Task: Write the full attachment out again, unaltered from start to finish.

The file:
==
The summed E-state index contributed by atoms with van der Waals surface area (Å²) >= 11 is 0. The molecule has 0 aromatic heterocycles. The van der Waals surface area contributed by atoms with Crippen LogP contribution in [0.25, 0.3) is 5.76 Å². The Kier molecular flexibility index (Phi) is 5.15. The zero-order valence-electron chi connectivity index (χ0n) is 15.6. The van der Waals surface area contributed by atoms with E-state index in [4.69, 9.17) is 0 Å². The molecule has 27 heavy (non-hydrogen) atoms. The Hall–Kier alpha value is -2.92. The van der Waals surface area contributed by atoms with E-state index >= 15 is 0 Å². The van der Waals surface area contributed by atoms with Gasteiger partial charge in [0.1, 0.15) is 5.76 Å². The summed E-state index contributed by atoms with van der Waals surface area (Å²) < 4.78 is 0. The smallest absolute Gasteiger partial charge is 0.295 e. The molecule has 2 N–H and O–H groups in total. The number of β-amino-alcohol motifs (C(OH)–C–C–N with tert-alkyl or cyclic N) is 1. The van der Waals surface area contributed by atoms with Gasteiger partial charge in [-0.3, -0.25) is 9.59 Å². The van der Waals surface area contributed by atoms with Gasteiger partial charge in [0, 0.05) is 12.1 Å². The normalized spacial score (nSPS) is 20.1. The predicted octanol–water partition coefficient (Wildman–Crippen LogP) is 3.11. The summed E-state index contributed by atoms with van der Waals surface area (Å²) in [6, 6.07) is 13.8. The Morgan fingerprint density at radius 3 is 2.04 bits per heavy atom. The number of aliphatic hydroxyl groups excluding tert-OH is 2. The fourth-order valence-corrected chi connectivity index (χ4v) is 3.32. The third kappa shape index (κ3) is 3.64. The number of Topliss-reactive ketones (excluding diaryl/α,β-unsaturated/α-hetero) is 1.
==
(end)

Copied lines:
The summed E-state index contributed by atoms with van der Waals surface area (Å²) >= 11 is 0. The molecule has 0 aromatic heterocycles. The van der Waals surface area contributed by atoms with Crippen LogP contribution in [0.25, 0.3) is 5.76 Å². The Kier molecular flexibility index (Phi) is 5.15. The zero-order valence-electron chi connectivity index (χ0n) is 15.6. The van der Waals surface area contributed by atoms with E-state index in [4.69, 9.17) is 0 Å². The molecule has 27 heavy (non-hydrogen) atoms. The Hall–Kier alpha value is -2.92. The van der Waals surface area contributed by atoms with E-state index >= 15 is 0 Å². The van der Waals surface area contributed by atoms with Gasteiger partial charge in [0.1, 0.15) is 5.76 Å². The summed E-state index contributed by atoms with van der Waals surface area (Å²) < 4.78 is 0. The smallest absolute Gasteiger partial charge is 0.295 e. The molecule has 2 N–H and O–H groups in total. The number of β-amino-alcohol motifs (C(OH)–C–C–N with tert-alkyl or cyclic N) is 1. The van der Waals surface area contributed by atoms with Gasteiger partial charge in [-0.3, -0.25) is 9.59 Å². The van der Waals surface area contributed by atoms with Gasteiger partial charge in [0, 0.05) is 12.1 Å². The normalized spacial score (nSPS) is 20.1. The predicted octanol–water partition coefficient (Wildman–Crippen LogP) is 3.11. The summed E-state index contributed by atoms with van der Waals surface area (Å²) in [6, 6.07) is 13.8. The Morgan fingerprint density at radius 3 is 2.04 bits per heavy atom. The number of aliphatic hydroxyl groups excluding tert-OH is 2. The fourth-order valence-corrected chi connectivity index (χ4v) is 3.32. The third kappa shape index (κ3) is 3.64. The number of Topliss-reactive ketones (excluding diaryl/α,β-unsaturated/α-hetero) is 1.